There was one horrifying day when a flight of B-25 bombers - American bombers - settled into a bombing run over a brace of PT boats, including Dave's.
"Some idiot with a pencil back at flight command had told those pilots there were no friendly surface craft operating that day in that area. When those bomb bay doors opened, we had no choice."
Dave whipped the twin .50 caliber Browning machine guns skyward and shot down his own side's aircraft. His brown eyes cloud over as he looks far away at a memory still burning brightly as those flaming airplanes and his fellow Americans falling into the deep blue Pacific.
There were other killings, far more than any decent human being should ever encounter. It would be several years after war's end before Dave "could turn off the motor of my mind," he says, twisting an imaginary key with his long, strong fingers.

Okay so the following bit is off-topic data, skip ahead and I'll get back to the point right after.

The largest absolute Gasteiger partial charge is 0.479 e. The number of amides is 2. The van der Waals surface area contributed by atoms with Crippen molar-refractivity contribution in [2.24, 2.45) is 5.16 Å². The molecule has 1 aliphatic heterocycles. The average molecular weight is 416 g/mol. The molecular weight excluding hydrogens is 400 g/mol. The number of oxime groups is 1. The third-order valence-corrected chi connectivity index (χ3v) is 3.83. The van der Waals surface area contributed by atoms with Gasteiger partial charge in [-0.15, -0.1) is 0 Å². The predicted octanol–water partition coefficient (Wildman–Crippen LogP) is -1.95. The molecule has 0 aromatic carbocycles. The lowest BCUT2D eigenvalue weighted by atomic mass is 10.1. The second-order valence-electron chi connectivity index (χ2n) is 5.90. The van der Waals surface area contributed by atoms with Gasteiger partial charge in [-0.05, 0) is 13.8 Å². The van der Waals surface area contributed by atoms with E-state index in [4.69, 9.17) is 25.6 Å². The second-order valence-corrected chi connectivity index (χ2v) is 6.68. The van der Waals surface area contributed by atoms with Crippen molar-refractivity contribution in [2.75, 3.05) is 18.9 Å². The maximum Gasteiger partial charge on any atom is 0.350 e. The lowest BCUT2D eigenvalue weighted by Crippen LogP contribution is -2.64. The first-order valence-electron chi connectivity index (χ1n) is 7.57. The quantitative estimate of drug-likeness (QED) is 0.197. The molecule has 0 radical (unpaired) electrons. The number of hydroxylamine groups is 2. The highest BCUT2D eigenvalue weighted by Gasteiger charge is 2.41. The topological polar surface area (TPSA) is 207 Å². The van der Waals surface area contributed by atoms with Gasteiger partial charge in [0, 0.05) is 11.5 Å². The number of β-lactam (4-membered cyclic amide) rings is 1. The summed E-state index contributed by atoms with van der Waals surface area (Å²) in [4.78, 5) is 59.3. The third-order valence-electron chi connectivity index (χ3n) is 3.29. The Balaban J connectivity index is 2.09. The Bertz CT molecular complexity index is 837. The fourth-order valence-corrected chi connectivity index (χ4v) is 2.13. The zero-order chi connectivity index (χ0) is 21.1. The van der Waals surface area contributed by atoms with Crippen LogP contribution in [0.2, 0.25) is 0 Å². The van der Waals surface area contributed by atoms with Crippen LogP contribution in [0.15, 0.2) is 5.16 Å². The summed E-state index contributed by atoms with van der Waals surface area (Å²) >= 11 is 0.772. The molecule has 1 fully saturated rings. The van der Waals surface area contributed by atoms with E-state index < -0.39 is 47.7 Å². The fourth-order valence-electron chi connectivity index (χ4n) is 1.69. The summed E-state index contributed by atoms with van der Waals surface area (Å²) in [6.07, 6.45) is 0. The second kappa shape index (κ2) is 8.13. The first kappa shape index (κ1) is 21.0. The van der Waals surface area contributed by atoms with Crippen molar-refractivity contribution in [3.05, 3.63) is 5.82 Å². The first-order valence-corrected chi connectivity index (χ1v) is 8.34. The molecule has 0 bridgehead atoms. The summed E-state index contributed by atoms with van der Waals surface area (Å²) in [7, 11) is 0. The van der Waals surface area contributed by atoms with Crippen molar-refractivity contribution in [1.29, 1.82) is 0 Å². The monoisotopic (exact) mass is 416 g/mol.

With wanderlust in his soul, a brilliant aptitude for machinery and the hands to turn ideas into reality, Dave embarked on an eclectic career path. He was recruited by Hughes Tool Company in Houston, Tex. to produce the country's first carbide-tipped drills for use by West Texas wildcatters drilling for oil. He helped steer the Scoopmobile Company in Portland, Ore. into a world-class manufacturer of industrial-sized front end loaders. And, while employed by Western Can Company in San Francisco, Dave traveled the country studying equipment and methods needed to mass-produce pop-top aluminum cans. Needless to say, he succeeded.
Wherever he went, the title of "Chief Engineer" soon found its way to the frosted glass door of his office. But his restless curiosity would not wait long before stirring him to seek new challenges. He has lived in many states in his day and in several other countries as well, until retiring a few years ago.